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Guy’s and St Thomas’ researchers find treatment for liver condition in pregnancy reduces risk of premature labour by 40 per cent

Researchers from King’s College London and Guy’s and St Thomas’ NHS Foundation Trust have found that a treatment for a liver disorder during pregnancy significantly reduces the chance of women going into spontaneous premature labour.

Overall, prescribing ursodeoxycholic acid (UDCA) to women with intrahepatic cholestasis during their pregnancy reduces the risk of going into labour before 37 week by more than 40 per cent, especially if they are pregnant with a single baby. 

ICP is a potentially serious liver disorder which can develop during pregnancy when bile acids do not flow properly from the liver to the gut to help digest food but instead build up in the body.

It is known to increase rates of pregnancy complications including premature birth (both spontaneous and clinician-initiated), neonatal unit admission and, for women with the most severe disease, stillbirth. It is the most common pregnancy-related liver condition; affecting 

around 5,500 women each year in the UK. It is most prevalent in South Asian and Latin American women. Spontaneous premature birth affects more than one in 10 women with ICP.

Although UDCA is the most commonly used treatment for managing the illness, before this research study there was no consensus as to its benefit for women or their babies, with the largest study of its use not reporting benefit.

Primary researcher Dr Caroline Ovadia and collaborators analysed data for over 7,000 women from across the world to explore the benefits of UDCA on ICP in preventing premature and stillbirths. 

The study also demonstrated that UDCA treatment has the greatest benefit for women with more severe ICP (higher bile acid concentrations), who are therefore at higher risk of spontaneous premature birth.

Lizzie Whitcombe, who was prescribed UDCA during pregnancy, said: “I was 20-weeks pregnant and I was having trouble sleeping and suffering from sleep deprivation.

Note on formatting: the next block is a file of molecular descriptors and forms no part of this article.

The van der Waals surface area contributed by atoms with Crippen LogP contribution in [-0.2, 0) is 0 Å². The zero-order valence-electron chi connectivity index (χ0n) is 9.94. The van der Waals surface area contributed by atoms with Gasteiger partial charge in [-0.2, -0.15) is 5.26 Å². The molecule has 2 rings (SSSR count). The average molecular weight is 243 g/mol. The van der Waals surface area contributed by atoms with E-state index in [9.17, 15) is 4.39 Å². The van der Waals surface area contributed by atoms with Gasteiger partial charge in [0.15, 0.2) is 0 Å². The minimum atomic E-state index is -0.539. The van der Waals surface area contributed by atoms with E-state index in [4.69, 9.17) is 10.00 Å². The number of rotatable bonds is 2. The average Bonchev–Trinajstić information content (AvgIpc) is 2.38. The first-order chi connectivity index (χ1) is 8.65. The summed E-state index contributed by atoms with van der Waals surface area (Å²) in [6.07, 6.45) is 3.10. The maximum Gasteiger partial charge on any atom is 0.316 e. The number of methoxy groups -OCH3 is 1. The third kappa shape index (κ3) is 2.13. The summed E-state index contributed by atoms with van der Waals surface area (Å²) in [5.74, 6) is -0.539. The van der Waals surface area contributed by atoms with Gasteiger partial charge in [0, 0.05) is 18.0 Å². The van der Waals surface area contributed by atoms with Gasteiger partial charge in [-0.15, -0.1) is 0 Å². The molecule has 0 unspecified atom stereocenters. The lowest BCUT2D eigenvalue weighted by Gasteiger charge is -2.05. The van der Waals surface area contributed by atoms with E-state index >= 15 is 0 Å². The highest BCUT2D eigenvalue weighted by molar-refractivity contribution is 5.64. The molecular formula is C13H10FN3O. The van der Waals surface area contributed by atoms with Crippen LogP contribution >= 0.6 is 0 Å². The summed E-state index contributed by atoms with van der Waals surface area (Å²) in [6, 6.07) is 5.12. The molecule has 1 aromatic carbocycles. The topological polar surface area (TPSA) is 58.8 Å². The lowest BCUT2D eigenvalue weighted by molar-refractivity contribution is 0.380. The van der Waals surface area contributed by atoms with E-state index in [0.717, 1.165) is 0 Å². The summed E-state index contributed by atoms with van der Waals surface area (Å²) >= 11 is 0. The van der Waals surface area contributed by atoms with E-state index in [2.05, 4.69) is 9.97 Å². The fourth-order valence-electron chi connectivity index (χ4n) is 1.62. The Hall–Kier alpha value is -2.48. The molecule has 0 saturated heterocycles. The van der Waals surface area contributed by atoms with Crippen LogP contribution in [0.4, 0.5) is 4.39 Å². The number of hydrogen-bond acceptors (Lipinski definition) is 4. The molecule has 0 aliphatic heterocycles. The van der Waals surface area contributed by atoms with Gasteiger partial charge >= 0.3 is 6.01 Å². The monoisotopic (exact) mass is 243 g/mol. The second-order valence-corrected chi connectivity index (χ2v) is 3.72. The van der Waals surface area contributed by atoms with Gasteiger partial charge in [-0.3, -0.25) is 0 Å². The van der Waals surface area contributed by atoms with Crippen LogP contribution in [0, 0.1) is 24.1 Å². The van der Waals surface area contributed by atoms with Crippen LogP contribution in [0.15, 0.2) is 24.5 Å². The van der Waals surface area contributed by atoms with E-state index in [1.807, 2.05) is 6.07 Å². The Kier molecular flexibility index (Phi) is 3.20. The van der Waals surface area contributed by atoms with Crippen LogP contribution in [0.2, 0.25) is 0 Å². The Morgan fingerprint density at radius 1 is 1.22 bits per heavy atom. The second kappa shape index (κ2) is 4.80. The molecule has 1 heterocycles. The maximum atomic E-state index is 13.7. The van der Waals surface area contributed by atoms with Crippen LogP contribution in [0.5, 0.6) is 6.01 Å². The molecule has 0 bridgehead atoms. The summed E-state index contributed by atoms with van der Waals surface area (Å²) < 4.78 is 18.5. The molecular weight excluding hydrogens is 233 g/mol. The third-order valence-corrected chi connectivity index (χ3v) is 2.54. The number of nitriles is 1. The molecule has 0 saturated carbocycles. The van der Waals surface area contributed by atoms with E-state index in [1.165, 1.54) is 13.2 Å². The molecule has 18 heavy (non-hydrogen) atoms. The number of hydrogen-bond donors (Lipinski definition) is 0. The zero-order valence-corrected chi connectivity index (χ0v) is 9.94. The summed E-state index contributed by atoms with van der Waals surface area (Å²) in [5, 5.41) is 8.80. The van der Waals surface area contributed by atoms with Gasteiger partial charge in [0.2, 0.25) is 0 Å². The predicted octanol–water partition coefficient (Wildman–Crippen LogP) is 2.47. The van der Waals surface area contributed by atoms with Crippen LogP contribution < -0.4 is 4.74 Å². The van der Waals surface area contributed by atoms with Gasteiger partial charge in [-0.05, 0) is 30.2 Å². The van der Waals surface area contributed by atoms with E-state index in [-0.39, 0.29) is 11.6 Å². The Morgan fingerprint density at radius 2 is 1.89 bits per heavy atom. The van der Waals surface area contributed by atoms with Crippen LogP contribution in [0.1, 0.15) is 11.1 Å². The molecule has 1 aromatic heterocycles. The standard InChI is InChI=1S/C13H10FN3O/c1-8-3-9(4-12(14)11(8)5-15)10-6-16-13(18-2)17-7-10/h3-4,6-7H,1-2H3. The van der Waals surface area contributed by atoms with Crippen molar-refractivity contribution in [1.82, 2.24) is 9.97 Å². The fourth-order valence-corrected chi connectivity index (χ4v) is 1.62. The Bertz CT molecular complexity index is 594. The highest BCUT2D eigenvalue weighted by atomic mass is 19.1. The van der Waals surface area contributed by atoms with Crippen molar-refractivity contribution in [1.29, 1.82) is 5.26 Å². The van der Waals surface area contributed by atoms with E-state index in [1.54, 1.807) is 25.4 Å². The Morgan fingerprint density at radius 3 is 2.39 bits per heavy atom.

“My legs and arms were itching. When I googled my symptoms, I was horrified when I heard about the risk of stillbirth and meconium staining. I realised I potentially had ICP. 

“My doctor prescribed UDCA. It made a real difference to my pregnancy. As soon as I started taking it, I noticed a difference. In a few days my sleep was so much better. I took it through to the end of my pregnancy. Alexander arrived only ten days early in March.

“Knowing that UDCA reduces the chance of a spontaneous premature birth, it would definitely be something I would choose to take again. 

“You want to be able to carry the baby as long as possible. And the risk of having a premature baby is very stressful. The benefits of carrying a baby to full-term are huge.”

Jane Brewin, CEO of Tommy’s which co-funded this research, said: “With 60,000 babies born prematurely in the UK each year, and mothers with ICP facing higher risks, this new study is an important step in making pregnancy safer for vulnerable families. 

“Professor Williamson’s team put this cutting-edge research into practice at Tommy’s specialist pregnancy clinics, but everyone should be entitled to the best possible care for themselves and their babies, so we hope this drug can become widely available to improve support for all those on difficult pregnancy journeys.”

The research was funded by Tommy’s, Wellcome Trust, ICP Support and the National Institute for Health Research (NIHR) Biomedical Research Centre at Guy’s and St Thomas’ NHS Foundation Trust and King’s College London.

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